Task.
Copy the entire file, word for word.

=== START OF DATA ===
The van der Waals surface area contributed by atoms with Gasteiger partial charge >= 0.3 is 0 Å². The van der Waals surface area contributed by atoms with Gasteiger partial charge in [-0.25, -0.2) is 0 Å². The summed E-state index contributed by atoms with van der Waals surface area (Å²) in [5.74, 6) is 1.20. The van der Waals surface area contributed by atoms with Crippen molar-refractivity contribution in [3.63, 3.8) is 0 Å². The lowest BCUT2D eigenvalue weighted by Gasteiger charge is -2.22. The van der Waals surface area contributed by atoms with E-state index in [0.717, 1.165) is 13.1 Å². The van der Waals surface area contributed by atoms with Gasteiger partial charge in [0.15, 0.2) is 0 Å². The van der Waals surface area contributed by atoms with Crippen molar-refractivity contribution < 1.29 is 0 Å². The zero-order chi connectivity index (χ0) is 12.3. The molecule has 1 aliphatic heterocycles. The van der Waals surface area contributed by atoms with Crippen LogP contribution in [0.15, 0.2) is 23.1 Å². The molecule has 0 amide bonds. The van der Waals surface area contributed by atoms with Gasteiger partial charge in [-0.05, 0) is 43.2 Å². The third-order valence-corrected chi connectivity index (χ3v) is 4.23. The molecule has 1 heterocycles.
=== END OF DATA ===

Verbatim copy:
The van der Waals surface area contributed by atoms with Gasteiger partial charge >= 0.3 is 0 Å². The van der Waals surface area contributed by atoms with Gasteiger partial charge in [-0.25, -0.2) is 0 Å². The summed E-state index contributed by atoms with van der Waals surface area (Å²) in [5.74, 6) is 1.20. The van der Waals surface area contributed by atoms with Crippen molar-refractivity contribution in [3.63, 3.8) is 0 Å². The lowest BCUT2D eigenvalue weighted by Gasteiger charge is -2.22. The van der Waals surface area contributed by atoms with E-state index in [0.717, 1.165) is 13.1 Å². The van der Waals surface area contributed by atoms with Gasteiger partial charge in [0.15, 0.2) is 0 Å². The van der Waals surface area contributed by atoms with Crippen molar-refractivity contribution < 1.29 is 0 Å². The zero-order chi connectivity index (χ0) is 12.3. The molecule has 1 aliphatic heterocycles. The van der Waals surface area contributed by atoms with Crippen LogP contribution in [0.15, 0.2) is 23.1 Å². The molecule has 0 amide bonds. The van der Waals surface area contributed by atoms with Gasteiger partial charge in [-0.05, 0) is 43.2 Å². The third-order valence-corrected chi connectivity index (χ3v) is 4.23. The molecule has 1 heterocycles.